Suzey Ingold

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There's no place like home

Home has always been somewhat of a complicated concept for me – at least, it’s never been particularly obvious when I’m talking to someone exactly where I’m referring to when I mention “home”. While I was at university, living in Edinburgh, I might talk about “going home” which meant going to see my parents in Aberdeen but then, in turn, would say to them that I was “going home”, back to Edinburgh, whatever coming day. While working and living in London, I’d frequently visit my niece and nephew, kissing them goodbye at the end of the evening and telling them I couldn’t stay over the night because I had to go home. Every time I visit Finland, I talk about going home, even though I’ve never lived there nor do I have a permanent address there. 

Going back to Finland each year always comes with a welcome sense of familiarity

Going back to Finland each year always comes with a welcome sense of familiarity

And now, it seems to have become all the more convoluted. On Wednesday night, I flew back to the U.K. for the first time since moving out to Canada, for a pre-Christmas family visit to avoid the heinous festive flight prices.

“I’m so excited to go home,” I said to my friend as I drummed my fingers off my laptop, waiting for online check-in to open.

“But this is your home,” she protested with a very characteristically-her pout.

And she’s not wrong. I have an apartment in Toronto now, an apartment that, as of Monday, actually has a bed and a rug and some shelves. I have not one, but two jobs to go back to in the city, not to mention any other projects that might crop up in the coming weeks when I return. I have friends there, a boyfriend, a favourite coffee shop, an annual transit pass, and local supermarket.

I don’t know exactly what it is about a place that makes it a home or not a home. I continue to describe myself as being from Manchester even though I left when I was five years old and I barely know my way around. Aberdeen never really felt like home, in part for having always been the English girl in the Scottish town and in part for the fact that my brothers (more or less) never lived there with me, but the familiarity of my parents’ house is always a welcome warmth. Edinburgh became a home as a mark of the beginning of my adult life but a desire to leave came from it very much being the locale of my student experience and student life. London, I’m not sure quite entrenched itself in me enough to be a home. 

Brb, Googling the definition of “home”… Instead of just looking out at Edinburgh behind me © Janine McMeekin

Brb, Googling the definition of “home”… Instead of just looking out at Edinburgh behind me © Janine McMeekin

And if you bring my accent into it? Well, you’d be hard-pushed to figure out where I’m from, with my bizarre mix-mash Edinburgh lilt with something a little English, that has long been mistaken for Canadian or American – now with a few genuine Canadian-isms slipping into the midst.

Toronto is fast growing on me and the two months I’ve spent there feel far longer than they actually are. But that’s not to say that I haven’t missed my other home (or, one of my other homes, perhaps I should say). Stepping through the doors of Glasgow airport yesterday morning, it was the smell of the Scottish air that hit me first – the fresh, early morning breeze as a flurry of familiar accents passed me by. And for all that being here is lovely, I quickly came to realise that my earlier suspicions were true – it was not the place I was sick for, but the people.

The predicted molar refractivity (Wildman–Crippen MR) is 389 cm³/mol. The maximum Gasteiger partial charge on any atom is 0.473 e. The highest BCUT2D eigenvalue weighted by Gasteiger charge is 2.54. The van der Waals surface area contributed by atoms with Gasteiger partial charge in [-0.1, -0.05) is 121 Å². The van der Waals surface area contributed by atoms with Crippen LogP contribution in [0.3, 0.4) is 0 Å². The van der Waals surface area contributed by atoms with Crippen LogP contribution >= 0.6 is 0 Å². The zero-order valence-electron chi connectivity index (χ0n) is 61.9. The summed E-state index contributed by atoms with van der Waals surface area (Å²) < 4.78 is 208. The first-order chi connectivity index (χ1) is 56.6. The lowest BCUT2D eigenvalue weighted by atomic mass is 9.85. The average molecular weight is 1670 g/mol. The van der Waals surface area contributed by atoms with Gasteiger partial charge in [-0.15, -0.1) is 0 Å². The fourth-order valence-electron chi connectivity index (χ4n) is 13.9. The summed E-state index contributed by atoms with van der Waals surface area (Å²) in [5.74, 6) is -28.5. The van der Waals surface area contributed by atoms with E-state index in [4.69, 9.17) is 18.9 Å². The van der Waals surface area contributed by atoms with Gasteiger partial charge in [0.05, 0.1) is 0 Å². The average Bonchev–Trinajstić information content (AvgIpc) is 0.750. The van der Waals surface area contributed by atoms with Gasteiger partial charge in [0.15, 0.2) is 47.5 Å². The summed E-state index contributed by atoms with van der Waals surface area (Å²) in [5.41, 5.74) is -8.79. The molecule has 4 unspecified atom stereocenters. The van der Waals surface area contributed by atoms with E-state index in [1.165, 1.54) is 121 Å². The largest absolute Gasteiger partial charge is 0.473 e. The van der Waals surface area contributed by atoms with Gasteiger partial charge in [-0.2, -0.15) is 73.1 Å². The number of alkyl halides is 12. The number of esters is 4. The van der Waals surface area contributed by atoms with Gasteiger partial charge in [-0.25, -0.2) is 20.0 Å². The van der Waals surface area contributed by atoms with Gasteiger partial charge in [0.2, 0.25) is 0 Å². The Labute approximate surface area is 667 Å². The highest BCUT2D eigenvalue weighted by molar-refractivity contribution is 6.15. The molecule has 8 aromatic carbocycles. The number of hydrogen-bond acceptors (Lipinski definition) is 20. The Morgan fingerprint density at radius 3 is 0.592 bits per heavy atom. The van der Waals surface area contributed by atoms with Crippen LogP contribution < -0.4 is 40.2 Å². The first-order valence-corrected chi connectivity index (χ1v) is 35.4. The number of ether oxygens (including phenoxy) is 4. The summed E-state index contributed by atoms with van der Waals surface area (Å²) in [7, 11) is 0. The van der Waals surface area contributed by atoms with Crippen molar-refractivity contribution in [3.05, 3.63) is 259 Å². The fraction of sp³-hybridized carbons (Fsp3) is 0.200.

It’s no secret that I’m close with my family and for the first time in my entire life, I was not a handy two hours away from at least one member of my immediate family. I’m lucky to live in an age where communication is easy and accessible and a five hour time difference isn’t impossible to navigate, if sometimes a little challenging. In a lot of ways, as much as I miss them, it’s easier being away from my friends – we’re more used to living scattered across counties and, often, too, continents, and keeping in frequent contact through messages and occasional video chat. 

Living away from home, if I can use the word, quickly becomes a measure of the things you value. I didn’t need to be told of how much I loved my family but the stark reminder of the role they play in my life and the connection I have to them has taken me aback a little. 

I spent some time over the summer with my brother and his family in Finland, a trip that frequently included car trips taken to the Moana soundtrack. More than once, myself, my brother and my sister-in-law ended up in tears, while my nephew promptly fell asleep and my niece sang along wholeheartedly, nothing but bemused as to why the grown-up contingent were having a collective emotional breakdown on the way to the supermarket. For myself, about to leave for Canada, the idea of being torn between what you know and those with whom you’re bonded and the adventurous lure of something different and challenging just beyond the horizon hit close to home (if you’ll pardon the phrase). But, as difficult as it can feel at times, as though you’re being pulled in two different directions, it’s just as my sister-in-law said to me recently: you know your way home.

I don’t know quite where my red sparkly slippers would take me if I clicked my heels together and chanted “there’s no place like home” but I can bet that my family would be there – and there’ll always be there, when I need to come home for a bit.

But with all that said… I’ve been home for about a day and, I’ve got to say – I miss Toronto, too.

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